What is the best writing advice you’ve received?

The best advice I’ve been given about writing has been repeated by many people I admire: just write. We come up with all sorts of excuses not to—time, mood, etc. You can’t wait for the muse to strike, or else you’ll only be cranking out a few short poems a year if you’re lucky. When the muse is there, it helps, but it usually isn’t.

In the end, the only thing that separates a writer from anyone else is that a writer writes…a lot. It’s not about skill, or publications, or financial success. It’s just about practice.

New Places, New People: Working Across Differences in the Writing Center

emily-cEmily Cousins, Consultant

Like traveling, Writing Center work allows us to better understand our place in the world through encounters with difference, and to explore undiscovered terrain within ourselves.

As Writing Center consultants, our discussions tend to focus on how we can cultivate effective strategies to give writers the support they seek in improving their writing. We want writers to walk away from every appointment with more confidence and a better understanding of certain genre conventions or sentence-level features of academic writing. But what is often left out of the ongoing discourse among consultants is what we gain from writers. It is not just writers that are transformed by visits to the Writing Center – we are also being transformed by the writers we see on a daily basis.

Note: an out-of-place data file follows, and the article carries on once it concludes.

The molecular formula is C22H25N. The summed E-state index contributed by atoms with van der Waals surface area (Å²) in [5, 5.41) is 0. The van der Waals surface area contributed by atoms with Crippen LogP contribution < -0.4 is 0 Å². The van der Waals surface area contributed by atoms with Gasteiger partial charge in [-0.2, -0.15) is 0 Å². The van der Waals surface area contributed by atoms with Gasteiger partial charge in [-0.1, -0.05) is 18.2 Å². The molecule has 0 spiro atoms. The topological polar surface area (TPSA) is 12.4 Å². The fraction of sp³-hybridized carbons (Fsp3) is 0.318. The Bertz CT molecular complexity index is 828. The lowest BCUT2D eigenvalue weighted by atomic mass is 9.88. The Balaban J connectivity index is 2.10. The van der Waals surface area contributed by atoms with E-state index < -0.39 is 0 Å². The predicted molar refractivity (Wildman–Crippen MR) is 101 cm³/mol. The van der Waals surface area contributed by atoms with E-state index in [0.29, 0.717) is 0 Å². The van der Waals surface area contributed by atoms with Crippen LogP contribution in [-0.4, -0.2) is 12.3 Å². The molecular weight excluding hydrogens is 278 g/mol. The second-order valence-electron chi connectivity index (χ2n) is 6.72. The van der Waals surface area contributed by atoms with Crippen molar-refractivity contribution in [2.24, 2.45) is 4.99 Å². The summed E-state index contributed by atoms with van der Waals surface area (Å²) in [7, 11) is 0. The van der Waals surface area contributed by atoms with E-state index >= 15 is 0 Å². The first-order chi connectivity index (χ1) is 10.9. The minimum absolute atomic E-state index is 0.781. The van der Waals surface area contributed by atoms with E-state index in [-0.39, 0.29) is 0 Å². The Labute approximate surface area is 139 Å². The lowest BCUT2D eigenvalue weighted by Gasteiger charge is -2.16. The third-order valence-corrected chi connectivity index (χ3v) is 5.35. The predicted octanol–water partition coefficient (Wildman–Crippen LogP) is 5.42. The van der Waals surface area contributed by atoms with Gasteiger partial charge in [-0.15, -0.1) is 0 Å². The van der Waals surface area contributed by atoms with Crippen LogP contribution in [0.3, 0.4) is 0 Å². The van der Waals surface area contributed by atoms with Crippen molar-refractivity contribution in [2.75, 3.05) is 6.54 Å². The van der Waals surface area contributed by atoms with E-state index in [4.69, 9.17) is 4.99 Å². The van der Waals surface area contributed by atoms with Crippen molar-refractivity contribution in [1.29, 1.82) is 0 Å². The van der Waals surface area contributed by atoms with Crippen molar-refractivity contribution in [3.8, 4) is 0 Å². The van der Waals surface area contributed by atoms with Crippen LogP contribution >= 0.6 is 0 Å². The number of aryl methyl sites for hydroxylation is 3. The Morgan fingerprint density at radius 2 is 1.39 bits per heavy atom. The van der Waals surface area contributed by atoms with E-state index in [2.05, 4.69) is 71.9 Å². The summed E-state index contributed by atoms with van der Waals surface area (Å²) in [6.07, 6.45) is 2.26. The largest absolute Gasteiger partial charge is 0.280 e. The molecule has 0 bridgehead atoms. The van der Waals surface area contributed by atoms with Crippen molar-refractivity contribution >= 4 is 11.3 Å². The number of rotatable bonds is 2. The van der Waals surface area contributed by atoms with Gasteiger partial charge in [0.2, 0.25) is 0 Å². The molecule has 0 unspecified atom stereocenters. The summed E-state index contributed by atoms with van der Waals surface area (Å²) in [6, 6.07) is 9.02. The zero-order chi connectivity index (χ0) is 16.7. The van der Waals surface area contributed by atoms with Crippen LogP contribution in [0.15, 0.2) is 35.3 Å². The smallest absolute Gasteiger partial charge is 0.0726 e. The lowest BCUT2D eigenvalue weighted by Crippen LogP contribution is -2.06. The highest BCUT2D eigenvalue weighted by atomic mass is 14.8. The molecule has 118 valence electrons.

The most obvious way in which we’re changing is that we’re constantly learning new things. We get to read papers from a wide range of disciplines, so we’re always processing new information, concepts, data, theories, and discipline-specific vocabulary. This is certainly one of my favorite aspects of Writing Center work. But what is even more fulfilling and transformative is meeting the writers themselves. The feeling I get when talking to different people about their writing is not unlike how I sometimes feel when going to new places.

We often think of travel as requiring flights or hours of driving, but we don’t always have to go far to find an unfamiliar culture in a new place – it could be the next city over, or a new restaurant down the street. I like traveling to unfamiliar places not so much for leisure, but because it’s often difficult and uncomfortable. If prior experience tells me anything, it’s that I seem to be happiest when I am outside of my comfort zone, challenging myself to experience new things.

In the Writing Center, we are always working across differences, in ways that are often challenging. No matter what the writer’s background, no one is going to think or write exactly the way you do. Every Writing Center session requires communicative acts to negotiate differences, and by doing so, we are rewarded with opportunities for reflection and growth.

For the past four years, I worked in a Writing Center at an international university in Chittagong, Bangladesh, and I often took advantage of weekends and holidays to hop on a rickshaw or bus to explore my surroundings. Over time, I’ve come to some realizations about what to expect while traveling, which I think can also apply to Writing Center work.